4 ways to manage your anxiety around COVID-19

4 ways to manage your anxiety around COVID-19

Anxiety disorders are often linked to difficulty in dealing with uncertainty. The year 2020 so far has been full of uncertainty, so if you are struggling with anxious feelings or struggling to manage your disorder, we are here to help.

It’s important to understand that anxiety is a normal reaction to uncertainty and a perceived threat; most people would have felt anxious at some point in their life, especially the last year. When situations become threatened, for example, losing a job, or not affording to pay bills, or seeing someone’s health deteriorating, it can cause a significant emotional strain on our mind and body. Feeling anxious about these uncertain factors can make you feel a bit hopeless and powerless, but you can learn to understand these emotions and respond to them more positively.

Do you know that an estimated 275 million people suffer from anxiety disorders across the world? That’s around 4% of the global population.

When it comes to COVID-19 and the global pandemic, we must stay aware of the dangers, but not to indulge too much in them, which can cause significant problems to our day to day lives. A lot of things have changed, quite drastically since the announcement of the first lockdown back in March, situations which would quickly cause someone’s anxiety and mental health to spiral. It’s normal to be struggling during a global pandemic. It’s particularly difficult now as we started to see the light at the end of the COVID tunnel, as places began to reopen and we were reunited with family and friends. For that to then change again, to find ourselves isolated and often bored, it’s no surprise that many feel the emotional and psychological burden. But there are ways to manage your mental health during this pandemic; there is hope, whatever disorder or emotional issue you are facing.


Here’s 4 ways you can manage your anxiety around COVID-19:

1. Focus on what you can control

– Avoid unnecessary shopping and travel

– Avoid crowds and gatherings

– Wash your hands frequently and avoid touching your face too much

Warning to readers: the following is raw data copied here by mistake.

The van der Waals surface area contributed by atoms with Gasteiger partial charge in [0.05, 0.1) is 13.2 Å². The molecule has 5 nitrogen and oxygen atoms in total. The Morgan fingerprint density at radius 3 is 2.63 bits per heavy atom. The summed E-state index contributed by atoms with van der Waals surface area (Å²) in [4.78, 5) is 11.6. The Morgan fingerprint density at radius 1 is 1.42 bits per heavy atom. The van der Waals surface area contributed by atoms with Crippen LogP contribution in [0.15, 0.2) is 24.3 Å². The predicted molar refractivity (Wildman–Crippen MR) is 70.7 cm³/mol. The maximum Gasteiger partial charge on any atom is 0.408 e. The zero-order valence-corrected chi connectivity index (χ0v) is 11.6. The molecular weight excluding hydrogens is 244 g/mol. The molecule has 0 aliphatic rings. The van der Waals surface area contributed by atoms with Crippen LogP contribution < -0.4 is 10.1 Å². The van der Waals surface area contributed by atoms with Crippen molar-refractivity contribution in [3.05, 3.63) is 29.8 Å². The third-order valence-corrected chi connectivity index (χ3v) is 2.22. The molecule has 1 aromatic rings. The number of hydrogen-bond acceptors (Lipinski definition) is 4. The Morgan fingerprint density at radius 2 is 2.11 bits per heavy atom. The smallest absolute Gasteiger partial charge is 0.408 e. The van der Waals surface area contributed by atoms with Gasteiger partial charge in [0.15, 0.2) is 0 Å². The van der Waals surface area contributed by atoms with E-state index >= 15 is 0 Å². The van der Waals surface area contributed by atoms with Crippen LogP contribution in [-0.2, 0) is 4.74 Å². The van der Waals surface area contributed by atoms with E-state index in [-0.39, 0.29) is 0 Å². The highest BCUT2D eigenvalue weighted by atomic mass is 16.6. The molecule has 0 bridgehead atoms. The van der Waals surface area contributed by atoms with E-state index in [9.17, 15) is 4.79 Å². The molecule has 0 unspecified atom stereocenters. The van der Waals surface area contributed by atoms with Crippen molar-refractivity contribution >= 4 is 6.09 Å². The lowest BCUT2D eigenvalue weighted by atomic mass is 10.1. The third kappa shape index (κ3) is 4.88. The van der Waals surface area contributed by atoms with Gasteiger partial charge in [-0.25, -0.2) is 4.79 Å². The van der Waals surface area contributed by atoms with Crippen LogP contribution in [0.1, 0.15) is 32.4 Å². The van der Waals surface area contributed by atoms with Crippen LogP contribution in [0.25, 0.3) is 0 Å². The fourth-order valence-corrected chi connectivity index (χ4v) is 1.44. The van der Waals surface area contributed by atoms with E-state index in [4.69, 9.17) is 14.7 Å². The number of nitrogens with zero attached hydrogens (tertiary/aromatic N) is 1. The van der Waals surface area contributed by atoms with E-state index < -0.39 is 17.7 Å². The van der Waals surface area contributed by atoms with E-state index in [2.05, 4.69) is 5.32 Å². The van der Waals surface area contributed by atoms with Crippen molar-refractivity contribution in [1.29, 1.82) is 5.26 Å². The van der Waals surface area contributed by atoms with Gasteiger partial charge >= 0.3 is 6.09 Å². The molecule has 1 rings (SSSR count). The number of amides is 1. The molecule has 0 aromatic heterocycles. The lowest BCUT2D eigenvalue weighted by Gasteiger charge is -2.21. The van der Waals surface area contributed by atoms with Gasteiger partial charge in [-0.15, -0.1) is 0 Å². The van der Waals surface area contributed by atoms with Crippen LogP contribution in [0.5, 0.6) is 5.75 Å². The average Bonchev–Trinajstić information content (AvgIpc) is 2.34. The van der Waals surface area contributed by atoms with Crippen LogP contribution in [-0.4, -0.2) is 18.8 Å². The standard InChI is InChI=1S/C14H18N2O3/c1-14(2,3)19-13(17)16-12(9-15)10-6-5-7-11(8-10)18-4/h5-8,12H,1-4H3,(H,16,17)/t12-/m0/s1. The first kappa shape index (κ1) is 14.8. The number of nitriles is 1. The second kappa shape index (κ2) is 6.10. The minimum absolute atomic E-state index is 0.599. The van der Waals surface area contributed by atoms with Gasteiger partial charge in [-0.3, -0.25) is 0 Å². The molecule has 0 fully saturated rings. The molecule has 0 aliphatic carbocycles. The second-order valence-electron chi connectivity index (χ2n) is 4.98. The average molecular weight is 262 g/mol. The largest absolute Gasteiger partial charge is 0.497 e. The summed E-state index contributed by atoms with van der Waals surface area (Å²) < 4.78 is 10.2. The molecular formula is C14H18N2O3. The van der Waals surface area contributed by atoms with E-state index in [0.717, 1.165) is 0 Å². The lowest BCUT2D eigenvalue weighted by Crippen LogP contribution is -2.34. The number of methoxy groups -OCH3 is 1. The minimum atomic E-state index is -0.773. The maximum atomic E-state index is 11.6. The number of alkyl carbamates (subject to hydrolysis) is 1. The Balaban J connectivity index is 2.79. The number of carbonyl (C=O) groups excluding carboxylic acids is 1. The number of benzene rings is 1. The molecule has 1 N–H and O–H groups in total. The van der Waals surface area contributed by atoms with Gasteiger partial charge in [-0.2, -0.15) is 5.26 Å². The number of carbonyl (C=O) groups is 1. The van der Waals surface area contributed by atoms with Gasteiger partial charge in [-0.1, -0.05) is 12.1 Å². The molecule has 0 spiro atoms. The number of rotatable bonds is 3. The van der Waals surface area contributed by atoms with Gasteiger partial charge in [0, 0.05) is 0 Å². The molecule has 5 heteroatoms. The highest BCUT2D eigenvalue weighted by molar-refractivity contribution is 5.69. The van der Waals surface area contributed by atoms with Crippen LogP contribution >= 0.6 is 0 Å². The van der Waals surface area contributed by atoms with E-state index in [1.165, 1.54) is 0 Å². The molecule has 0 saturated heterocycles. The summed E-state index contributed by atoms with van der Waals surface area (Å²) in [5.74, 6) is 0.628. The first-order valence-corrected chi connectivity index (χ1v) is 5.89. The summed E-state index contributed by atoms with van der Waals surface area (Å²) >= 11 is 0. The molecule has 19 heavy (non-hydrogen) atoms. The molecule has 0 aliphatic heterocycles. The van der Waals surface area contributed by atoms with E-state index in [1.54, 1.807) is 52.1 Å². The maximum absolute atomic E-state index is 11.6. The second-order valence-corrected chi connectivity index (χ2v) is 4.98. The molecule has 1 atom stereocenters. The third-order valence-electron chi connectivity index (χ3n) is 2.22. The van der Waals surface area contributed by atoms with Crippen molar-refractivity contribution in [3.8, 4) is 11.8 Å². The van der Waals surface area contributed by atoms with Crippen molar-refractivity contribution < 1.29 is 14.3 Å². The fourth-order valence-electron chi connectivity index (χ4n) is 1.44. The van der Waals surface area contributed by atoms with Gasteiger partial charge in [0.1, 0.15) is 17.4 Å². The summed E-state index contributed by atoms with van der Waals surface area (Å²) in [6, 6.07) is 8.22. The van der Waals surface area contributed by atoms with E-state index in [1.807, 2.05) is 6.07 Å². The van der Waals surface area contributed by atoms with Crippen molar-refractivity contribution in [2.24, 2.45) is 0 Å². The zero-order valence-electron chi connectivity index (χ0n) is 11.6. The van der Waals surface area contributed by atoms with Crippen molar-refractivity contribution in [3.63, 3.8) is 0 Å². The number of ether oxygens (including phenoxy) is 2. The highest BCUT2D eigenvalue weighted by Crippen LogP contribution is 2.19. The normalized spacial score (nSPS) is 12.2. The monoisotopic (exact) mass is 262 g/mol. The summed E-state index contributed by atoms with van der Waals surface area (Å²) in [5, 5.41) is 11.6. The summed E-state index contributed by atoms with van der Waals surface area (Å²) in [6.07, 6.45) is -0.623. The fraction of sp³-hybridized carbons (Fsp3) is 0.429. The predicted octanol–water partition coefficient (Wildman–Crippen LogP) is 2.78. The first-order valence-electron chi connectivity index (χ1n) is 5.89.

– Make sleep a priority, it helps support your immune system

– Follow all recommendations from health authorities

2. Stay connected

– Organise calls or FaceTime catch-ups with friends and family

– Stay up to date with others online like social media, but don’t spend too much time aimlessly scrolling

– Try to steer conversations being solely about the Coronavirus

3. Monitor media intake

– Stay informed on the virus via trusted channels such as the World Health Organisation and UK Government

– Be aware of the spread of fake news, these are just people scaremongering

– Identify what your limit is when it comes to watching the news, as it can increase anxiety levels if too much negative information is absorbed

4. Manage your “What if’s”

– Identify if you are using any unhelpful thinking styles, e.g. assuming and jumping to conclusions. Our minds are wired to attract negatives, but they aren’t always realistic.

– Consume information only from trusted sources; try not to engage in people’s strong opinions on the matter if it makes you uncomfortable.

– Try and be more in the present, focus on your surroundings and your sensations, grounding yourself will bring you away from futuristic worries.

If you are struggling with your mental health as a result of the Coronavirus, we are here to help. CBT is the treatment of choice for anxiety, depression and a range of psychological problems. Our therapists are all BABCP accredited, meaning you will receive the highest standard of CBT possible.

We have flexible online and remote therapy options to help get you back on track. Our self-guided therapy programme has a dedicated module for COVID-19, with a range of digital tools focussing on specific concerns.

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